If you’ve never bought a Baby Einstein tape or fretted about your kid’s SAT scores, How Children Succeed: Grit, Curiosity, and the Hidden Power of Character is the book for you (it would also be a wonderful read for Baby Einstein tape purchasers, but I’m afraid it would not be enough to change their minds!) By the author of Whatever It Takes, the inspiring story of the Harlem’s Children’s Zone, this book visits schools, medical clinics, and university research programs in search of what really makes a difference in children’s lives. The good news (for us lazy parents) is that it does not take much. Benign neglect is pretty successful, actually, as long as it comes with our critical availability in times of crisis, not to help or resolve the crisis, but rather to comfort and encourage the child to do so.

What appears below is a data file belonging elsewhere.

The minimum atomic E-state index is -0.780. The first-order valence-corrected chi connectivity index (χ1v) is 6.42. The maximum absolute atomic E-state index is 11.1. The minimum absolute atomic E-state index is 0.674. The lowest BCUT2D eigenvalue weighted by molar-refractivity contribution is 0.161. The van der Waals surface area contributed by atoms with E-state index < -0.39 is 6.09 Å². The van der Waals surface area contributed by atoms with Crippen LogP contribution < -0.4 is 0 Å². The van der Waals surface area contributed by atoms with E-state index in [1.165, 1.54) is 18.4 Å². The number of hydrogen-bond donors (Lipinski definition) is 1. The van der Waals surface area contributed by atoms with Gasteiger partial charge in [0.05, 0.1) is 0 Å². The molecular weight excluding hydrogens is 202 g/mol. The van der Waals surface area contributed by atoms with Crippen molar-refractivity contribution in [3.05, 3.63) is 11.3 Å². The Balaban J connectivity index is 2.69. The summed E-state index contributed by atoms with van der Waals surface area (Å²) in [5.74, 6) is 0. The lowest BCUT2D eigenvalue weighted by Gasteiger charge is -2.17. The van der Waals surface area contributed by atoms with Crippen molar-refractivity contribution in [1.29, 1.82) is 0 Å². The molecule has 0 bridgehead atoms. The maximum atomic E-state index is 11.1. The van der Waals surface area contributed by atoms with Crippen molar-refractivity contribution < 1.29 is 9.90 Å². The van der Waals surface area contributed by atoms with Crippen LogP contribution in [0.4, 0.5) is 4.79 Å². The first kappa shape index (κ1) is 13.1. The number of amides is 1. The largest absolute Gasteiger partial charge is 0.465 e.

The other piece of good news is that even children with a very tough past can succeed if we, parents or not, can help them acquire self-control, curiosity, and the very uncool quality of conscientiousness (butt in seat, I would call it). The problem, of course, is that society and schools are not particularly well-equipped to deliver this kind of assistance at this point — but we can change them, right?